Chaos theory is a branch of mathematics that deals with nonlinear dynamical systems. A system is just a set of interacting components that form a larger whole. Nonlinear means that due to feedback or multiplicative effects between the components, the whole becomes something greater than just adding up the individual parts. Lastly, dynamical means the system changes over time based on its current state. In the following piece (adapted from this article), I break down some of this jargon, visualize interesting characteristics of chaos, and discuss its implications for knowledge and prediction.

Chaotic systems are a simple sub-type of nonlinear dynamical systems. They may contain very few interacting parts and these may follow very simple rules, but these systems all have a very sensitive dependence on their initial conditions. Despite their deterministic simplicity, over time these systems can produce totally unpredictable and wildly divergent (aka, chaotic) behavior. Edward Lorenz, the father of chaos theory, described chaos as “when the present determines the future, but the approximate present does not approximately determine the future.”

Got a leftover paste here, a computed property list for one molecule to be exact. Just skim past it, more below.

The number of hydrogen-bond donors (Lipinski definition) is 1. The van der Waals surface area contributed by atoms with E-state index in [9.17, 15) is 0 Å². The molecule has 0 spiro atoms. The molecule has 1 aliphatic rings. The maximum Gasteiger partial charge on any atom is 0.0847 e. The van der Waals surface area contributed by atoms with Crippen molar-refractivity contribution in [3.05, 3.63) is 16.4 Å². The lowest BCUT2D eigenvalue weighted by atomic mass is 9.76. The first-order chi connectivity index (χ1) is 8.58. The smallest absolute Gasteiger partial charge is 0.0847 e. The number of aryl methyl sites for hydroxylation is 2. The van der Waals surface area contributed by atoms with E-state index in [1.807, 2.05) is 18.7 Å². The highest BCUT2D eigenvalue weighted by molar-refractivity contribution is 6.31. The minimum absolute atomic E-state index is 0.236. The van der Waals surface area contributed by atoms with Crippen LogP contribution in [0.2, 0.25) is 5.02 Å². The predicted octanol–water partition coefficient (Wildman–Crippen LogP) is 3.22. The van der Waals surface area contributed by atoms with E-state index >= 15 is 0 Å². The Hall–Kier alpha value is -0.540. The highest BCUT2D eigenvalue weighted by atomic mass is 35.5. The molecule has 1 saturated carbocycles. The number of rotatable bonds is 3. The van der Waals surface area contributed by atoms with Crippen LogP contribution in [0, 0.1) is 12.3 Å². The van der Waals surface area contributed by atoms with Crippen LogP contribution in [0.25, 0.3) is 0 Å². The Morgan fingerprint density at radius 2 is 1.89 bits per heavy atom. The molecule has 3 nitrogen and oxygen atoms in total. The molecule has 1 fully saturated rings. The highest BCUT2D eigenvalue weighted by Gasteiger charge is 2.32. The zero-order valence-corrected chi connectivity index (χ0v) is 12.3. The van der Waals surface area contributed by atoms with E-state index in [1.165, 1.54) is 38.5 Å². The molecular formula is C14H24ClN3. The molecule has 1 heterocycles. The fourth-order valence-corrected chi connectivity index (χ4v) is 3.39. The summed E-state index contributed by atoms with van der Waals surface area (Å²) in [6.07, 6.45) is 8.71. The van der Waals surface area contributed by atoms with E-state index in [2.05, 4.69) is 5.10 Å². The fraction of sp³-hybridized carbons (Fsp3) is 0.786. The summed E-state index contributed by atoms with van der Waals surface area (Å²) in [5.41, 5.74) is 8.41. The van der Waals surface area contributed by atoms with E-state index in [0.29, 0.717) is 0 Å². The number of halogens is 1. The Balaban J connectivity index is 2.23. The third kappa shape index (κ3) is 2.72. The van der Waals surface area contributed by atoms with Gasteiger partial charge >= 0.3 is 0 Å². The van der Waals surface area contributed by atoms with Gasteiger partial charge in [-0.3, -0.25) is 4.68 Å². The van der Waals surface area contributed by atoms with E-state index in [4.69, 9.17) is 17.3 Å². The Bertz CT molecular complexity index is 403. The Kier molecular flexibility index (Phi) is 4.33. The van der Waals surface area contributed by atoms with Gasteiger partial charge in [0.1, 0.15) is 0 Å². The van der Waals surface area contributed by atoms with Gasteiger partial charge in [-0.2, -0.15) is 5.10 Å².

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LEED-ND and Neighborhood Livability

I recently co-authored a journal article titled LEED-ND and Livability Revisitedwhich won the Kaye Bock award. LEED-ND is a system for evaluating neighborhood design that was developed by CNU, USGBC, and NRDC. Many of its criteria, particularly site location and neighborhood pattern, accordingly reflect New Urbanist and Smart Growth principles and are inspired by traditional neighborhood design.